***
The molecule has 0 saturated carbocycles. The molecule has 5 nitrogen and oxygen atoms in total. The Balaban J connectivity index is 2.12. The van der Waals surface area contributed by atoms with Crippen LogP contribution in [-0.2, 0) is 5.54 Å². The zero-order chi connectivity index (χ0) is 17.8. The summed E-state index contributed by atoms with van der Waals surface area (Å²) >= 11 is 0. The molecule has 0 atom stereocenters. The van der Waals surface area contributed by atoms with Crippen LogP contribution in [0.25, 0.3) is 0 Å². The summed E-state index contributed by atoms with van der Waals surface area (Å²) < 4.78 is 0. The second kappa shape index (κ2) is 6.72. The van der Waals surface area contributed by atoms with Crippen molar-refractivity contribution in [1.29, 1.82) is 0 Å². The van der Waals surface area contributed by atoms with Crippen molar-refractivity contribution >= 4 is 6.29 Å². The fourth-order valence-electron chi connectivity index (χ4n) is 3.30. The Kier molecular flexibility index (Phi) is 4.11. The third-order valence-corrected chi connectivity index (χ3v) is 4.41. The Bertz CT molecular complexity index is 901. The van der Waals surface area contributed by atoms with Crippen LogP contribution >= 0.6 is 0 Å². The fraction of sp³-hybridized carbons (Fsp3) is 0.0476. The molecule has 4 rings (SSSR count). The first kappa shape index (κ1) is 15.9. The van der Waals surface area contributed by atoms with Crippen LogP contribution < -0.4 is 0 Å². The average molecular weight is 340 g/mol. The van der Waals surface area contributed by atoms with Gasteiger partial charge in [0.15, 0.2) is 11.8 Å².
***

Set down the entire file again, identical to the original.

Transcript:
The molecule has 0 saturated carbocycles. The molecule has 5 nitrogen and oxygen atoms in total. The Balaban J connectivity index is 2.12. The van der Waals surface area contributed by atoms with Crippen LogP contribution in [-0.2, 0) is 5.54 Å². The zero-order chi connectivity index (χ0) is 17.8. The summed E-state index contributed by atoms with van der Waals surface area (Å²) >= 11 is 0. The molecule has 0 atom stereocenters. The van der Waals surface area contributed by atoms with Crippen LogP contribution in [0.25, 0.3) is 0 Å². The summed E-state index contributed by atoms with van der Waals surface area (Å²) < 4.78 is 0. The second kappa shape index (κ2) is 6.72. The van der Waals surface area contributed by atoms with Crippen molar-refractivity contribution in [1.29, 1.82) is 0 Å². The van der Waals surface area contributed by atoms with Crippen molar-refractivity contribution >= 4 is 6.29 Å². The fourth-order valence-electron chi connectivity index (χ4n) is 3.30. The Kier molecular flexibility index (Phi) is 4.11. The third-order valence-corrected chi connectivity index (χ3v) is 4.41. The Bertz CT molecular complexity index is 901. The van der Waals surface area contributed by atoms with Crippen LogP contribution >= 0.6 is 0 Å². The fraction of sp³-hybridized carbons (Fsp3) is 0.0476. The molecule has 4 rings (SSSR count). The first kappa shape index (κ1) is 15.9. The van der Waals surface area contributed by atoms with Crippen LogP contribution < -0.4 is 0 Å². The average molecular weight is 340 g/mol. The van der Waals surface area contributed by atoms with Gasteiger partial charge in [0.15, 0.2) is 11.8 Å².